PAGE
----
Faith versus Religiosity

Hat Tip to Salt of the Earth for this all too accurate indictment of what passes for "faith" for too many. To learn more about Fr Alexander Men, check here and here.
Often what passes for Orthodoxy or another Christian confession is simply natural religiosity which, in its own right, is a kind of opium of the people. It functions as a sort of spiritual anesthetic, it helps a person adjust to his surrounding world, over which one can hang the slogan: ‘Blessed is the one who believes that it is cozy in the world.’ This is all wrong! …Your God is a consuming fire and not a warm hearth, and he is calling you to a place where all sorts of cold winds are blowing, so that what you imagine does not exist. You adapted and developed a completely different teaching to suit your own human needs. You transformed Christianity into a mediocre, popular religion. …Christianity can be authentic and it can be false. The false form is always more convenient. It always suits us better, which is why contemporary religious life is often characterized by a churchly falsehood when people prefer that which is convenient, calm and pleasant, conforms to their own ideas, consoles them, and which they enjoy. It is not at all to this that the Lord called us when he said ‘the gate is narrow’ and ‘the way is narrow.’ Again and again we need to understand that this Spirit is not warmth, but a fire. It is a fire.
Would that we all recognized the truth of this quote and took it to heart with seriousness and commitment. No one is immune from such temptations, the laity, the clergy, or the hierarchy.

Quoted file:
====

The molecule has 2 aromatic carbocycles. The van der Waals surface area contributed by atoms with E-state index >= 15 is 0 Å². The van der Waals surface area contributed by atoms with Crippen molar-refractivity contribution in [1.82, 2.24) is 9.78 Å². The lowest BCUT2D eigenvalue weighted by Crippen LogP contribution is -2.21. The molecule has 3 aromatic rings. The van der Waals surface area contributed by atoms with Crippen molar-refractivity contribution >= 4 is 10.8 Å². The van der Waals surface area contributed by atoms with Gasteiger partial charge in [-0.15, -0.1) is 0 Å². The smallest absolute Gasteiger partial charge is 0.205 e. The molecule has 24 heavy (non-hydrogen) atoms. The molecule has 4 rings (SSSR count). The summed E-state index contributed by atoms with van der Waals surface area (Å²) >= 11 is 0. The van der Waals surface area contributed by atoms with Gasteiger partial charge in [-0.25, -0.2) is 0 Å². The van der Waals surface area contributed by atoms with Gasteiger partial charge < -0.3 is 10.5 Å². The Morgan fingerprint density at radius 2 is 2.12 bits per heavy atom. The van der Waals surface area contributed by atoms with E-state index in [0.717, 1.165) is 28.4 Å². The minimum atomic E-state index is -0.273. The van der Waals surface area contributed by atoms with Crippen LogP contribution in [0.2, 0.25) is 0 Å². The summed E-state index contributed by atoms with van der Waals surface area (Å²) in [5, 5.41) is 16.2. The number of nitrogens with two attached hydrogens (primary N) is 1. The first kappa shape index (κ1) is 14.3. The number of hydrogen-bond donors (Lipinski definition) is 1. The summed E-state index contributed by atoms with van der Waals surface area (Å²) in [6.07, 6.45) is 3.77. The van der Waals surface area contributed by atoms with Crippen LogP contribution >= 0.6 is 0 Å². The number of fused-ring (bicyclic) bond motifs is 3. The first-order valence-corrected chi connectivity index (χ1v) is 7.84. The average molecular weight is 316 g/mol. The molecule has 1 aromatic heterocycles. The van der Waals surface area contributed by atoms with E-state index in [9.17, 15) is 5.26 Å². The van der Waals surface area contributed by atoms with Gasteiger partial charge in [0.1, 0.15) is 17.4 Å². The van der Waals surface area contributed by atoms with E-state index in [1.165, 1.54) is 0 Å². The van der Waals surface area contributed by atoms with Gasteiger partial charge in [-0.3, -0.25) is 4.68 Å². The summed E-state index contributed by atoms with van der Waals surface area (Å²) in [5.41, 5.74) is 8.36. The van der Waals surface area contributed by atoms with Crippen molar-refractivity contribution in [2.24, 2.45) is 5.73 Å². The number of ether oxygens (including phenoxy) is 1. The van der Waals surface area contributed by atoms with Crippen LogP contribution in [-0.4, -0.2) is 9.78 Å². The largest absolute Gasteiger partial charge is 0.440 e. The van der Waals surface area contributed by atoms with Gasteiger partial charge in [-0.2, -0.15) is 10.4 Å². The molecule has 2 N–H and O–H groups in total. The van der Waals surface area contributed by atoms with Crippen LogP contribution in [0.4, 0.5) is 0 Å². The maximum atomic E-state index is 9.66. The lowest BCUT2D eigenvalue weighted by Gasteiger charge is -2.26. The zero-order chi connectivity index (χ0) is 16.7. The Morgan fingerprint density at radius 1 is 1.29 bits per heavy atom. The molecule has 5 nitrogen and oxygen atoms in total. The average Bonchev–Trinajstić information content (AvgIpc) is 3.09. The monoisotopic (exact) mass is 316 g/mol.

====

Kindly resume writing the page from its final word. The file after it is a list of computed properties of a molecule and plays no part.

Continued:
Wednesday, January 13, 2010

Assisted Suicide? or Coerced Murder?

I know; the title doesn't really make the intended distinction clear. The various "assisted suicide" euphemisms when viewed with absolute objectivity all mean "coerced into letting a medical professional murder under the guise of empathy". MercatorNet features an excellent article on this topic by Michael Cook entitled "Is death better than disability?" In it, he reports on an even more insightful article from an important issue of the journal Disability and Health Journal by Dr Suzanne McDermott. Below are a few paragraphs from Mr Cook's article to whet your whistle. Read it, then read it, and then read it!
Several themes emerge from the articles.

First, the very existence of legalised assisted suicide leads to an expectation that the disabled, elderly and infirm should shuffle off their mortal coil a bit early to relieve the burden on their carers.

This fear has been ridiculed by supporters, who contend that all they want is choice at the end of life and that a lifelong experience of disability is different from the pain of seeing one’s life ebb away. They think that disability advocates are demonising euthanasia lobby groups and exaggerating their own vulnerability

Nonsense, says Diane Coleman, of the lobby group Not Dead Yet. She points out – quite eloquently -- that pity can be more dangerous than a mad doctor in a nursing home. We are, she says, "more frightened by the doctors who are out to help us but who see our lives as burdensome and who know little about options that make life with disability valuable."